Dixon's the One


bill-dixon-orchestraBill Dixon Orchestra 17 Musicians in Search of a Sound: Darfur (AUM Fidelity) Few jazz innovators or heroes of the avant-garde are as little known beyond the cognoscenti as Dixon. An utterly distinctive trumpeter who pioneered the use of extremely non-standard timbres on his instrument, he is also an improviser and composer of boundless imagination who applied that adventurous deployment of timbres to works of uncompromising artistry with a painterly sense of color and abstraction unlike anyone else's jazz.

In the early 1960s he led the October Revolution in Jazz, a groundbreaking avant-jazz festival, and co-founded the subsequent cooperative Jazz Composers Guild. A few years later he started the Free Conservatory of the University of the Streets, a youth education program in Manhattan, and soon made the move to academia at Bennington College, where he eventually founded the Black Music department; by the time he retired from teaching in 1996, he had tutored many up-and-coming jazzers, including a few on the present CD.

When an artist of the stature of Dixon puts together a special project, many of the best players in the area are happy to make themselves available, so it's not surprising that the membership for this occasion was nearly all-star caliber: Graham Haynes, Stephen Haynes, and Taylor Ho Bynum on cornets/flugelhorns; trombonists Dick Griffin and Steve Swell; tuba player Joe Daley; bassoonist Karen Borca; bass clarinetist Will Connell; Michel Cote on B-flat contrabass clarinet; Andrew Raffo Dewar on soprano sax; John Hagen doubling tenor and baritone saxes; J.D. Parren doubling bass sax and bamboo flute; bassist Andrew Lafkas and cellist Glynis Loman; Jackson Krall on drums and percussion and Warren Smith on vibraphone, tympani, and drums. That array of instruments, especially in the hands of such fine players, allows Dixon even more creative options than usual, and the Gil Evans of the avant-garde takes full advantage. He does so with a perfectly judged balance of sound and space; rarely is the whole band playing all at once.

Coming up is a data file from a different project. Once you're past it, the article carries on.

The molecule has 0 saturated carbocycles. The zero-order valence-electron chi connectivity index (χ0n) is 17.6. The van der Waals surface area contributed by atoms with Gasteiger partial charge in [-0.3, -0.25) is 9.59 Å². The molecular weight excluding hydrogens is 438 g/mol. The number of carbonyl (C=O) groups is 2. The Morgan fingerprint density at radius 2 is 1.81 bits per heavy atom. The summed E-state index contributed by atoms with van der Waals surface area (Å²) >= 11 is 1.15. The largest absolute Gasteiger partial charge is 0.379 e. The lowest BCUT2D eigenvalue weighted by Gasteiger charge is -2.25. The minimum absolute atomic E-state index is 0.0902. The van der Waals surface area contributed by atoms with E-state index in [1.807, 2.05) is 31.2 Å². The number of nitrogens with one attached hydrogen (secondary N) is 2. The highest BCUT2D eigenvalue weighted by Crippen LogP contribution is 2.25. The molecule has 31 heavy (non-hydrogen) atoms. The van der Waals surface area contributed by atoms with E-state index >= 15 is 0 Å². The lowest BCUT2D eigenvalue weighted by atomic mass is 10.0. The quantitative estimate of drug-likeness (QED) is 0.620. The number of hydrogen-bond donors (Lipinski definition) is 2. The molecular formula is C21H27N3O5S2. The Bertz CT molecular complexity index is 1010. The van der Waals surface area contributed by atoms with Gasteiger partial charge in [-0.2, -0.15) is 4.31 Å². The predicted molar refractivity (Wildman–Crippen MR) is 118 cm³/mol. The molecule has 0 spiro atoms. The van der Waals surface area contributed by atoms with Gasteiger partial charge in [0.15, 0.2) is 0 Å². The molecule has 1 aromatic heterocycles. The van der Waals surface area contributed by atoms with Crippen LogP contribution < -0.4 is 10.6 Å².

By the way, I remain amazed at the clarity of AUM Fidelity's recordings from the Vision Festival sound, because anyone who's attended has experienced the atrocious acoustics at the Angel Orensanz Foundation Center for the Arts, a converted synagogue where amplified music sounds boomy and muddy. That Stefan Heger worked this magic with a big band is even more impressive.

While listeners turned off by (occasional) atonality, dissonance, and a lack of harmonic/melodic structure will consider this random gibberish and run from the room with their hands over their ears, this probing, kaleidoscopic performance is anything but unstructured and, for lovers of avant-garde jazz, will possibly rank as the most thrilling release of the year. For that matter, this is music that transcends category, deserving an audience beyond the sphere of jazz, so fans of avant-garde classical may also find much to enjoy on this intense 57-minute CD. - Steve Holtje

Bill Dixon

Steve HoltjeMr. Holtje is a Brooklyn-based poet and composer who splits his time between editing Culturecatch.com, working at the Williamsburg record store Sound Fix, and editing cognitive neuroscience books for Oxford University Press. No prizes for guessing which pays best.